• As with the first book, this plays out as a mystery that Lucky solves and reveals in a long speech at the end.
  • This book introduces the ‘Sirians’ (presumably from Sirius, though it’s not clear in this book if these are aliens or human colonists – eventually clarified to be the latter, since all of Asimov’s early works depicted a human-only occupied galaxy) as villains, collaborating with the pirates.
  • There are info-dump passages here about asteroids, moving in orbits, etc.
  • With this book we see that there are one or more fistfights in every book, sometimes involving Lucky (incognito) as a means of establishing his order in a social group, sometimes with Bigman anxious to defend his honor. Was this because TV series of the times required action scenes? Certainly Star Trek exhibited the same taste for physical action, as in Westerns, a taste that had faded by the time of Trek TNG (cf Pinker).
  • Lucky uses his Martian mask to protect himself as he transits across the solar system on a close pass over the sun, with much detail, calling it his ‘glimmer shield.’
  • The resolution involves Lucky’s understanding that he’s met, and captured, the pirate who killed his parents. So there’s a nice emotional resolution here.

Book three takes us to Venus, and it’s the traditional Venus of early SF, a warm world decked by clouds, here imagined as inhabited by people in underwater domes. Lucky and Bigman come to Venus to investigate a charge against an old roommate of Lucky’s, Lou Evans, that he stole information and ruined a vat of yeast, the planet’s main commodity and valuable export. Action scenes: the ‘coaster’ ship used to take them to the surface crashes when the pilots suffer a blackout. A man barricades himself at a sealock and threatens to flood the city; Bigman crawls through ducts to save the day. Evans flees as if guilty; in pursuit, Lucky and Bigman’s subsea craft are buried under a huge orange ‘patch’ creature. Specific interesting bits:

  • Early on a long (two-page) description of a six-legged V-frog, apparently merely a common pet, signals part of the solution – that humans are having strange blackouts due to telepathic manipulation by these frogs.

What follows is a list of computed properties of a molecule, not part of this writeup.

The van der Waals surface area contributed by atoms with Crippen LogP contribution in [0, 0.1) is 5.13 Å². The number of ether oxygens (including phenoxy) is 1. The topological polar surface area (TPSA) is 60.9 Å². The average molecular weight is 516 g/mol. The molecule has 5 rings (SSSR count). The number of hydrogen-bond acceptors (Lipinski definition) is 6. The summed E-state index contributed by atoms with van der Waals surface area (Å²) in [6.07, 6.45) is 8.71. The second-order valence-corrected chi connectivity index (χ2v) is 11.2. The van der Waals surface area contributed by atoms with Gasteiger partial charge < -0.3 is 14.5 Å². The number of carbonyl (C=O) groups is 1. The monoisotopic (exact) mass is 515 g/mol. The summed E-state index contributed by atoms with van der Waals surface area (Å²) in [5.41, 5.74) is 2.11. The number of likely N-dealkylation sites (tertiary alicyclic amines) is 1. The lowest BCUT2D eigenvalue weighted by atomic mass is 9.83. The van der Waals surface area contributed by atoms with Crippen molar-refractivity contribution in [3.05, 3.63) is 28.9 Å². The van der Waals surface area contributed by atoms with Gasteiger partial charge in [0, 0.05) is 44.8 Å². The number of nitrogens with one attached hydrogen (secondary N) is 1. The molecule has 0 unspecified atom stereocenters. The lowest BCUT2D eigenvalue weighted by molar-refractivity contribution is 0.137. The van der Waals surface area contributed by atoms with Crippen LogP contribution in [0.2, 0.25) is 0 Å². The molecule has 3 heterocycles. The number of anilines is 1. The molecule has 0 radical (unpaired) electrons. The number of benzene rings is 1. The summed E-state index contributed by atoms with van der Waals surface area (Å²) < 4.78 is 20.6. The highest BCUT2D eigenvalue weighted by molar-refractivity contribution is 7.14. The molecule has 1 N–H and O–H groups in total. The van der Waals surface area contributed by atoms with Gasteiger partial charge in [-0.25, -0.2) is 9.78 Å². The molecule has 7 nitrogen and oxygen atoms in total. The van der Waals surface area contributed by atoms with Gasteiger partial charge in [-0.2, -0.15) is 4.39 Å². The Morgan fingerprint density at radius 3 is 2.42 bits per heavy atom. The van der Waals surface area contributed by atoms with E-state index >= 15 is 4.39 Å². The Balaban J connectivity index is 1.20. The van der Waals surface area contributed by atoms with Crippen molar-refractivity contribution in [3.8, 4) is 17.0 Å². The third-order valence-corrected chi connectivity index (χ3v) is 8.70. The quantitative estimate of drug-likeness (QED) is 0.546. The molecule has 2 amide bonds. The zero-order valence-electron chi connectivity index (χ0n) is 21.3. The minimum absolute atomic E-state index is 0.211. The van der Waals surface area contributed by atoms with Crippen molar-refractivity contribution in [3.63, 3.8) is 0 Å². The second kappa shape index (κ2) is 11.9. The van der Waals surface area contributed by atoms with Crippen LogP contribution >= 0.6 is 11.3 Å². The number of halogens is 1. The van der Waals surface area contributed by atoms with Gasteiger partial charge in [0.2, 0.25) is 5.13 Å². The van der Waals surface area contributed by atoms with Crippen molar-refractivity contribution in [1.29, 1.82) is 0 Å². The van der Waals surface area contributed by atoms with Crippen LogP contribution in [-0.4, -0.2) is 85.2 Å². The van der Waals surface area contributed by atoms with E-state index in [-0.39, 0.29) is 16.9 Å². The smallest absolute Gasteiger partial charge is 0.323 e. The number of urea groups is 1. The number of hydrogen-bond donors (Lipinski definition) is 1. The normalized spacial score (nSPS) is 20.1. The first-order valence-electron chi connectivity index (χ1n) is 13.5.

• Late in the book Lucky has telepathic contact with the frogs, who claim they distrust humans because they end life by eating meat, and threaten the extermination of humans on Venus.
  • But Lucky realizes the frogs are only tools, being controlled by the bad guy, chief engineer Turner, whom when introduced earlier carries a ‘computer’ around with him always – an invention unlike anything in the galaxy, he says.
  • What was Turner’s motive? Apparently just dictatorial ambitions, p141. But because he’s built this unique computer, he will be rehabilitated, not executed.
  • As in the first book it seems the entire galaxy is occupied by humans, and here it’s said Earth’s system is the oldest in the galaxy, p35.

Book four, Mercury, again relies on 1950s ideas of what the planet was like – and in this case, Asimov provides a new foreword to this 1972 Signet edition to explain that Mercury does not face one side to the sun after all. (He had an analogous foreword in the Venus book.) But that’s what was thought at the time, and like one of Asimov’s robot stories, “Runaround,” the setting is the narrow band between the sunlit side and the backside forever in shadow. Lucky and Bigman come to Mercury to investigate failures that are plaguing Project Light, an ambitious project to send energy from the sun, via sub-etheric options, to Earth. They meet various supporters and critics of the project: an operative sent by a Senator on Earth afraid of wasting taxpayer money [anticipating Proxmire!], and Perverale, an observatory head afraid the project will leave Earth more vulnerable to the Sirians, among them.